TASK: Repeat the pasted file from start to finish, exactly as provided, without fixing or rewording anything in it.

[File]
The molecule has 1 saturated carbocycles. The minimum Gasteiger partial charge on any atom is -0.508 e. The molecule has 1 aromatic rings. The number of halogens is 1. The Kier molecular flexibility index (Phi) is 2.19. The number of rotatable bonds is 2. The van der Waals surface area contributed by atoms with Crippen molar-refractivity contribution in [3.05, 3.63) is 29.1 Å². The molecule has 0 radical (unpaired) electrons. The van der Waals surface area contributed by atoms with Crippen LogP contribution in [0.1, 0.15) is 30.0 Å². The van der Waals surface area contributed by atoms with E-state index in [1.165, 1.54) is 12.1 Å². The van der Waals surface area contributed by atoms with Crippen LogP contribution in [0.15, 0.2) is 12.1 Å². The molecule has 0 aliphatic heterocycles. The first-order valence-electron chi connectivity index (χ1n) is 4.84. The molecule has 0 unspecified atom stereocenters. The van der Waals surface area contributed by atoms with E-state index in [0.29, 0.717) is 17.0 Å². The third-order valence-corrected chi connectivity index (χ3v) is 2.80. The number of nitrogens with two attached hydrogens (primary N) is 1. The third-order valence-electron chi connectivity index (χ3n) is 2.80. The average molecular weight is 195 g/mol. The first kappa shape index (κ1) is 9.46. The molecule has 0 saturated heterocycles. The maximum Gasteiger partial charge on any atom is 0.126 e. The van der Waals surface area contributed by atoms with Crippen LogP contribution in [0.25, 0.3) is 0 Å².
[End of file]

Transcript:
The molecule has 1 saturated carbocycles. The minimum Gasteiger partial charge on any atom is -0.508 e. The molecule has 1 aromatic rings. The number of halogens is 1. The Kier molecular flexibility index (Phi) is 2.19. The number of rotatable bonds is 2. The van der Waals surface area contributed by atoms with Crippen molar-refractivity contribution in [3.05, 3.63) is 29.1 Å². The molecule has 0 radical (unpaired) electrons. The van der Waals surface area contributed by atoms with Crippen LogP contribution in [0.1, 0.15) is 30.0 Å². The van der Waals surface area contributed by atoms with E-state index in [1.165, 1.54) is 12.1 Å². The van der Waals surface area contributed by atoms with Crippen LogP contribution in [0.15, 0.2) is 12.1 Å². The molecule has 0 aliphatic heterocycles. The first-order valence-electron chi connectivity index (χ1n) is 4.84. The molecule has 0 unspecified atom stereocenters. The van der Waals surface area contributed by atoms with E-state index in [0.29, 0.717) is 17.0 Å². The third-order valence-corrected chi connectivity index (χ3v) is 2.80. The number of nitrogens with two attached hydrogens (primary N) is 1. The third-order valence-electron chi connectivity index (χ3n) is 2.80. The average molecular weight is 195 g/mol. The first kappa shape index (κ1) is 9.46. The molecule has 0 saturated heterocycles. The maximum Gasteiger partial charge on any atom is 0.126 e. The van der Waals surface area contributed by atoms with Crippen LogP contribution in [0.25, 0.3) is 0 Å².